This chapter outlines the development and potency of the third grand narrative in Irish foreign policy—that of Ireland as a European Republic. It explains that this narrative is based on a particular conception of sovereignty and it argues that the Irish are part of a distinct regional family and underlines the limited nature of the Irish state's capacity to shape its external environment. This narrative was constructed from Ireland's historic engagement with the European mainland, from an understanding of Europe as representing modernity, and from an aspiration of normalcy. The strength of this narrative reflects the abiding preoccupation of Irish policy makers over the last thirty to forty years to place Ireland at the heart of the European project and to refract so much else of Irish foreign policy through that lens of Europeanness.
This chapter outlines the development of the third narrative of Irish foreign policy—that of Ireland as an Anglo-American State. It explains that this narrative looks to the English-speaking world as being Ireland's natural political and cultural hinterland and it encapsulates a more radical challenge to nationalism than that offered by the narrative of the European Republic. This narrative was constructed from an understanding of Irish history as part of the warp and weft of a larger civilisational narrative and from an understanding of the Anglo-American world as representing modernity. This chapter also discusses challenges and criticisms on this narrative.
This chapter outlines the central political and bureaucratic framework from which Irish foreign policy is constructed to analyses the significance of its evolution. It examines how the foreign policy process has evolved within an executive context, discusses the rise of the Department of Foreign Affairs as a key actor, and outlines the constitutional framework for foreign policy. This chapter highlights the limited role of the cabinet in foreign policy-making and considers the perspectives of executive actors in Ireland's foreign policy drama in the context of the proposed four identity narratives.
This chapter reviews the structures, both formal and informal, through which democratic control is exercised over the formulation and conduct of Irish foreign policy. It analyses in detail the parliamentary contribution to Irish foreign policy formulation and considers public engagement in the policy process. This chapter evaluates the strength of democratic currents and their potential to transform the formulation and conduct of foreign policy. It also considers the role of narratives in Irish foreign policy construction and the way in which different narratives may become evident in the assumptions of particular sets of foreign policy actors.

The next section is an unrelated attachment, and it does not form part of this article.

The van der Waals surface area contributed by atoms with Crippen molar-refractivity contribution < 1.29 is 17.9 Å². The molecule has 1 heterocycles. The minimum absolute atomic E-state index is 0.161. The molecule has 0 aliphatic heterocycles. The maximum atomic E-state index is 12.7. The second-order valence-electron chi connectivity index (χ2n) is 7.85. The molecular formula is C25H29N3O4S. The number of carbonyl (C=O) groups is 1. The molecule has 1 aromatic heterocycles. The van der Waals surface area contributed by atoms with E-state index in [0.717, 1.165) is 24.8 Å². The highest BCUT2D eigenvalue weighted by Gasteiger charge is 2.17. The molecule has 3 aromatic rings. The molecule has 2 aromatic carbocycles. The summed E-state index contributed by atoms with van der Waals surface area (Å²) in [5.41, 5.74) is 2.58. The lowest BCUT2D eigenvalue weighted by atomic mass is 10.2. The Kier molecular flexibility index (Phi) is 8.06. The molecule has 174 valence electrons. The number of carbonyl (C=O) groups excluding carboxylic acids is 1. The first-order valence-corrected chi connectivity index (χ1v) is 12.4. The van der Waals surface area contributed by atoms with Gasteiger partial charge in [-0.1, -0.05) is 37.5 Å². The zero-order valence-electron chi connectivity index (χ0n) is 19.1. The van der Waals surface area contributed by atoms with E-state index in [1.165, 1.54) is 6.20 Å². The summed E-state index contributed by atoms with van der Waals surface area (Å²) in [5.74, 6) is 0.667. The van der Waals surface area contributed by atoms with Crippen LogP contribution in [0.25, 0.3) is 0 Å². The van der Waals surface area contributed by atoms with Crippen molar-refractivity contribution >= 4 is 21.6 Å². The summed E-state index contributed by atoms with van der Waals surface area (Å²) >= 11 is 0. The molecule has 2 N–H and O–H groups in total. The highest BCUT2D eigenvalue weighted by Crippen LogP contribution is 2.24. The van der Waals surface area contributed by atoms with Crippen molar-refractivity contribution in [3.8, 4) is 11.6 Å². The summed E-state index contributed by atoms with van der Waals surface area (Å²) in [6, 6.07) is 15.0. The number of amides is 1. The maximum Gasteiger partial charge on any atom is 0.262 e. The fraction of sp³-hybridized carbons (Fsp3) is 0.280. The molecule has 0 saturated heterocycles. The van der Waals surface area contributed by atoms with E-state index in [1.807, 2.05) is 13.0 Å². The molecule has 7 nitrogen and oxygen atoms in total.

This chapter analyses the interaction of the four narratives when faced with the long-term foreign policy issue of Ireland's place within the European project and the challenges that have arisen there from. It evaluates the explanatory power of this narrative competition for an understanding of the shape of contemporary Irish foreign policy. This chapter discusses the representations of the European project by the four narratives, the alienation of the Anglo-American State narrative and the hegemonic dominance of the European narrative.
This chapter examines the interaction of the four narratives when faced with the medium-term foreign policy issue of reconciling Irish security and defence policy with the post-Cold War development of Europe's security architecture. It suggests that the four identity narratives are clearly competing for their respective claims about the nature of Irish security and defence policy and its institutional expression in Europe's contemporary security architecture. This chapter also discusses the nature of policy deriving from this discursive contest and describes how the positions of the narratives ebb and flow over time.